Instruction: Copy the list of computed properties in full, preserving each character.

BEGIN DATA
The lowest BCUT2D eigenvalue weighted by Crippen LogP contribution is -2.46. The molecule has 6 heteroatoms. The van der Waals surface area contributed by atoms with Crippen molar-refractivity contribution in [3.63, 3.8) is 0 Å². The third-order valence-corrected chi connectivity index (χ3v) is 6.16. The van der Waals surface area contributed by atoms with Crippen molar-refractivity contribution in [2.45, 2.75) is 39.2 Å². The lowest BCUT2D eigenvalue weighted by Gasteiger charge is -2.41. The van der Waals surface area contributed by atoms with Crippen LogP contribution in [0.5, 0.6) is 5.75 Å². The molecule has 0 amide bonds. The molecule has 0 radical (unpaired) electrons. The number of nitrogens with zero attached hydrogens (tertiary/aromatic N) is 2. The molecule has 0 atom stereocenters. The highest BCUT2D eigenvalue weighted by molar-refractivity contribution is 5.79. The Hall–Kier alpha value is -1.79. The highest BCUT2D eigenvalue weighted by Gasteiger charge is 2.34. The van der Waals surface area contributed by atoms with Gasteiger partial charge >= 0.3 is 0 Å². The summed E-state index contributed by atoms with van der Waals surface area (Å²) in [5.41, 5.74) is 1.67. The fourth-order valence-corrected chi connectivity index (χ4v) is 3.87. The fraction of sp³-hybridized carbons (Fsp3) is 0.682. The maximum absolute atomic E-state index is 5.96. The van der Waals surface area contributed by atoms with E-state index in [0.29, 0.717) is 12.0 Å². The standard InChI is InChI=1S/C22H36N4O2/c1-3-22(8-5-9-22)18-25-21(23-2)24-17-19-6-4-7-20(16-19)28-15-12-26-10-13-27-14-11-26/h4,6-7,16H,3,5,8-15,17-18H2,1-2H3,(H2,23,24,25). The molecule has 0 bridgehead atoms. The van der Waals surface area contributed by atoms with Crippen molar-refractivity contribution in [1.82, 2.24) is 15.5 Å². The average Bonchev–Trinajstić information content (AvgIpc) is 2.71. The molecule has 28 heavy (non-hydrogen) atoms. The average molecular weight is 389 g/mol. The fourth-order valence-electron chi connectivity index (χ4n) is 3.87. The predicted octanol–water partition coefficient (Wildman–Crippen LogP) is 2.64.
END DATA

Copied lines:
The lowest BCUT2D eigenvalue weighted by Crippen LogP contribution is -2.46. The molecule has 6 heteroatoms. The van der Waals surface area contributed by atoms with Crippen molar-refractivity contribution in [3.63, 3.8) is 0 Å². The third-order valence-corrected chi connectivity index (χ3v) is 6.16. The van der Waals surface area contributed by atoms with Crippen molar-refractivity contribution in [2.45, 2.75) is 39.2 Å². The lowest BCUT2D eigenvalue weighted by Gasteiger charge is -2.41. The van der Waals surface area contributed by atoms with Crippen LogP contribution in [0.5, 0.6) is 5.75 Å². The molecule has 0 amide bonds. The molecule has 0 radical (unpaired) electrons. The number of nitrogens with zero attached hydrogens (tertiary/aromatic N) is 2. The molecule has 0 atom stereocenters. The highest BCUT2D eigenvalue weighted by molar-refractivity contribution is 5.79. The Hall–Kier alpha value is -1.79. The highest BCUT2D eigenvalue weighted by Gasteiger charge is 2.34. The van der Waals surface area contributed by atoms with Gasteiger partial charge >= 0.3 is 0 Å². The summed E-state index contributed by atoms with van der Waals surface area (Å²) in [5.41, 5.74) is 1.67. The fourth-order valence-corrected chi connectivity index (χ4v) is 3.87. The fraction of sp³-hybridized carbons (Fsp3) is 0.682. The maximum absolute atomic E-state index is 5.96. The van der Waals surface area contributed by atoms with E-state index in [0.29, 0.717) is 12.0 Å². The standard InChI is InChI=1S/C22H36N4O2/c1-3-22(8-5-9-22)18-25-21(23-2)24-17-19-6-4-7-20(16-19)28-15-12-26-10-13-27-14-11-26/h4,6-7,16H,3,5,8-15,17-18H2,1-2H3,(H2,23,24,25). The molecule has 0 bridgehead atoms. The van der Waals surface area contributed by atoms with Crippen molar-refractivity contribution in [1.82, 2.24) is 15.5 Å². The average Bonchev–Trinajstić information content (AvgIpc) is 2.71. The molecule has 28 heavy (non-hydrogen) atoms. The average molecular weight is 389 g/mol. The fourth-order valence-electron chi connectivity index (χ4n) is 3.87. The predicted octanol–water partition coefficient (Wildman–Crippen LogP) is 2.64.